Going feels good. Actually, it feels ridiculously more than that. I can't wait to visit Thailand before I report to Cambodia August 1st. To visit a Thai market and see, smell, and taste non-corporate food. To see Alan and Nok and all of my Thai students. To leave what frankly feels way too much like a bit part in a brain-eating zombie movie. I'm tinged with guilt. As if I am in a raft, looking back on the gigantic, multi-tiered cruise ship, back on the folks who are quite busy arranging the deck chairs. They would wave goodbye to me, but they have to keep one hand on the railing, seeing as how the glistening icon of prosperity is listing so sharply (could that explain how those deck chairs keep sliding so irritatingly?). But everything is okay. Captain Edward Smith has just come on to say so on the intercom.

Here are the details: I am one of five teachers (two of whom I helped interview- incredible!). There are also four interns (I helped interview three - had to turn away recent graduates of Yale, Brown, and Williams!), four Cambodian teachers, and four sets of Cambodian House parents. I will be living in an apartment in the city. We are making everything up as we go based on five core values (integrity, stewardship, optimism, ingenuity, determination) and four essential "lenses of focus" (Environment, society, economics, health). There will be 32 boarding students and up to 18 local day students, for whom everything will be free including a four-year university education anywhere in the world. It's a grand experiment. A veritable wild rumpus.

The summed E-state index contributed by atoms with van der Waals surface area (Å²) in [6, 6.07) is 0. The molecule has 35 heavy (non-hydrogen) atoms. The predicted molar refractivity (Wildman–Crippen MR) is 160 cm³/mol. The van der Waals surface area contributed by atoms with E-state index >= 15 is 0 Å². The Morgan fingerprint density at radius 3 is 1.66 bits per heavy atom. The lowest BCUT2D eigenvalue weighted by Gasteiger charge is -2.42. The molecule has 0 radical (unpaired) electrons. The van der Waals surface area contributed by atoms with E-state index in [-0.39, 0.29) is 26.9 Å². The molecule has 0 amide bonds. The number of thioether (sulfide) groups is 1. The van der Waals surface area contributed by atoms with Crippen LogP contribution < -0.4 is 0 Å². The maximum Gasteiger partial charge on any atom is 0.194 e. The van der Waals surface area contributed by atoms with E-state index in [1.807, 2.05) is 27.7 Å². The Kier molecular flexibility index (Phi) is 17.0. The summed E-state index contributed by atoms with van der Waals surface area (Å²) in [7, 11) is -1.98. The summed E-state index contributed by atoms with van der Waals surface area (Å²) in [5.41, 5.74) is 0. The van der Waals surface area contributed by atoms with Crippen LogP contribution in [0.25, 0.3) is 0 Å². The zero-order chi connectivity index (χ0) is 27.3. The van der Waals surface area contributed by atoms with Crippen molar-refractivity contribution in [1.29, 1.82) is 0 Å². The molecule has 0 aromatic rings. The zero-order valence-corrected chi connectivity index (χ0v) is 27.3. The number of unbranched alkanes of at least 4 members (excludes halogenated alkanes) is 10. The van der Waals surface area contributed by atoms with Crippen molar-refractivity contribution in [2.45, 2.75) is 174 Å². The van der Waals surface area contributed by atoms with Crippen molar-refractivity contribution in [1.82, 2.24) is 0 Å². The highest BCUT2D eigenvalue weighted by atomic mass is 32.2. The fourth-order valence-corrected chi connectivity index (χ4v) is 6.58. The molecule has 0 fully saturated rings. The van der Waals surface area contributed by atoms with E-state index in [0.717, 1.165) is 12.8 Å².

I will miss things. Will miss granite and pine; feeding Conor dinner and having him rave about my salmon. Singing Monteverdi with Voxx. The Triumph on Route 97, curving through Spruce Head.

I am rowing towards the sun, where it is rumored I will burn up. 

I will miss the cold, a little. The ice on my face as I walk the breakwater in the descending winter night. I turn my face towards the wind and inhale the snowflakes, knowing I may not see their like again in my lifetime.

Perhaps I will bring my prodigies north, since to save the world they will have to know it in all its variety.

First though, I will have to teach them to swim...


  1. Seems like you've figured it out, Peter. Maybe I'll come and visit when I can understand what's important to me-- or maybe when I establish a foothold in the first world as a mighty force of finance. For now I'd rather bear these ills I have, and hope for a time when I can do what I want with zero risk.
    America doesn't deserve you! Cambodia needs you! And, to quote Gandalf, 'Fly, you fools!'

  2. In a year and a half of blogging- this is my favorite comment. Ever.

  3. Sawadee krb Khoon Peter.

    My eyes are tired. Perhaps there is a little bamboo sawdust in them. There are monks chanting, but not close enough to overshadow the conversation my wife is having down stairs. I got in trouble today because a neighbor brought by a little plastic bag of goy oo-ah - that spicy raw beef dish. My wife was angry. She said I would have to go alone to the hospital, if it disagreed with me. I ate ALL the greens and extra rice. Then she scolded me for eating all the sweet custard treats.

    I liked your “death till us part” line……….